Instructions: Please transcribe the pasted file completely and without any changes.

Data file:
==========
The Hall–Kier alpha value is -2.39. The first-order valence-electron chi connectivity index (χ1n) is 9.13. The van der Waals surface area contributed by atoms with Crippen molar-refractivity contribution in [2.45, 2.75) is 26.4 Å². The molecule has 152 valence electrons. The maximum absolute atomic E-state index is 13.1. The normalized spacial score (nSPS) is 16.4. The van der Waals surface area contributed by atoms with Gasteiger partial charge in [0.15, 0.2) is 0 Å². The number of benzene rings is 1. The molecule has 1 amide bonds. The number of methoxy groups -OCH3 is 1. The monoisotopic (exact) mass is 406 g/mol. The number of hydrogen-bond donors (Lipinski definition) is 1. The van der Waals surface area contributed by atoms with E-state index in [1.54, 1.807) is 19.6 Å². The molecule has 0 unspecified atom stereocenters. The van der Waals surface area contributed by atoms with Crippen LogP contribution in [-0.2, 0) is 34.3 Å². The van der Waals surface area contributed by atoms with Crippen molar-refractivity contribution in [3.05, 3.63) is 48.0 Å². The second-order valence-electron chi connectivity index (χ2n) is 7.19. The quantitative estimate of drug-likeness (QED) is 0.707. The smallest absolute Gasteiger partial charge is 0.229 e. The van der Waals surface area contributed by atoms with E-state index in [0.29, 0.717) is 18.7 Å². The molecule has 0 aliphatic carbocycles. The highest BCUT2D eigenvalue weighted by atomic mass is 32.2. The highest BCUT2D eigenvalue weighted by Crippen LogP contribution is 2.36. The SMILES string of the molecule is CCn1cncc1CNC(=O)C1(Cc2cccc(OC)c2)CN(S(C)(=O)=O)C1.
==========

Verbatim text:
The Hall–Kier alpha value is -2.39. The first-order valence-electron chi connectivity index (χ1n) is 9.13. The van der Waals surface area contributed by atoms with Crippen molar-refractivity contribution in [2.45, 2.75) is 26.4 Å². The molecule has 152 valence electrons. The maximum absolute atomic E-state index is 13.1. The normalized spacial score (nSPS) is 16.4. The van der Waals surface area contributed by atoms with Gasteiger partial charge in [0.15, 0.2) is 0 Å². The number of benzene rings is 1. The molecule has 1 amide bonds. The number of methoxy groups -OCH3 is 1. The monoisotopic (exact) mass is 406 g/mol. The number of hydrogen-bond donors (Lipinski definition) is 1. The van der Waals surface area contributed by atoms with E-state index in [1.54, 1.807) is 19.6 Å². The molecule has 0 unspecified atom stereocenters. The van der Waals surface area contributed by atoms with Crippen LogP contribution in [-0.2, 0) is 34.3 Å². The van der Waals surface area contributed by atoms with Crippen molar-refractivity contribution in [3.05, 3.63) is 48.0 Å². The second-order valence-electron chi connectivity index (χ2n) is 7.19. The quantitative estimate of drug-likeness (QED) is 0.707. The smallest absolute Gasteiger partial charge is 0.229 e. The van der Waals surface area contributed by atoms with E-state index in [0.29, 0.717) is 18.7 Å². The molecule has 0 aliphatic carbocycles. The highest BCUT2D eigenvalue weighted by atomic mass is 32.2. The highest BCUT2D eigenvalue weighted by Crippen LogP contribution is 2.36. The SMILES string of the molecule is CCn1cncc1CNC(=O)C1(Cc2cccc(OC)c2)CN(S(C)(=O)=O)C1.